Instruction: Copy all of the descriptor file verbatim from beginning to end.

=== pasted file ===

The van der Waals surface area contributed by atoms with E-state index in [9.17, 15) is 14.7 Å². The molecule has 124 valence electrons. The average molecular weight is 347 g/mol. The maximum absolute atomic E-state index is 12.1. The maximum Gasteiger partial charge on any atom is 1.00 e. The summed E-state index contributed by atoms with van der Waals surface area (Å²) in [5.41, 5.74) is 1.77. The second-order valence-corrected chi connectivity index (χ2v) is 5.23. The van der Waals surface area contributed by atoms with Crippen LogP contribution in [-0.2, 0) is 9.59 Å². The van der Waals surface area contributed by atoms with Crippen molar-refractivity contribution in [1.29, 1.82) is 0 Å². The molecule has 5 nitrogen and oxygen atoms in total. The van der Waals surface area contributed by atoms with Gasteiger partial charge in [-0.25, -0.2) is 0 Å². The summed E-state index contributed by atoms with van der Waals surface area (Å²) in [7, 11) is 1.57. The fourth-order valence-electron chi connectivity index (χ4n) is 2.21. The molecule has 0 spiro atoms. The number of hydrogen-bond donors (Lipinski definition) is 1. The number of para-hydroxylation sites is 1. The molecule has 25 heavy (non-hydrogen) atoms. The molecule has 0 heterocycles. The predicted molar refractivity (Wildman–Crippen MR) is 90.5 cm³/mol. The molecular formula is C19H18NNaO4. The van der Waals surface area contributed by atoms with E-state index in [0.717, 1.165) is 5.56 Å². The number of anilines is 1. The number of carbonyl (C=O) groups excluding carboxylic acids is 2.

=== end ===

The van der Waals surface area contributed by atoms with E-state index in [9.17, 15) is 14.7 Å². The molecule has 124 valence electrons. The average molecular weight is 347 g/mol. The maximum absolute atomic E-state index is 12.1. The maximum Gasteiger partial charge on any atom is 1.00 e. The summed E-state index contributed by atoms with van der Waals surface area (Å²) in [5.41, 5.74) is 1.77. The second-order valence-corrected chi connectivity index (χ2v) is 5.23. The van der Waals surface area contributed by atoms with Crippen LogP contribution in [-0.2, 0) is 9.59 Å². The van der Waals surface area contributed by atoms with Crippen molar-refractivity contribution in [1.29, 1.82) is 0 Å². The molecule has 5 nitrogen and oxygen atoms in total. The van der Waals surface area contributed by atoms with Gasteiger partial charge in [-0.25, -0.2) is 0 Å². The summed E-state index contributed by atoms with van der Waals surface area (Å²) in [7, 11) is 1.57. The fourth-order valence-electron chi connectivity index (χ4n) is 2.21. The molecule has 0 spiro atoms. The number of hydrogen-bond donors (Lipinski definition) is 1. The number of para-hydroxylation sites is 1. The molecule has 25 heavy (non-hydrogen) atoms. The molecule has 0 heterocycles. The predicted molar refractivity (Wildman–Crippen MR) is 90.5 cm³/mol. The molecular formula is C19H18NNaO4. The van der Waals surface area contributed by atoms with E-state index in [0.717, 1.165) is 5.56 Å². The number of anilines is 1. The number of carbonyl (C=O) groups excluding carboxylic acids is 2.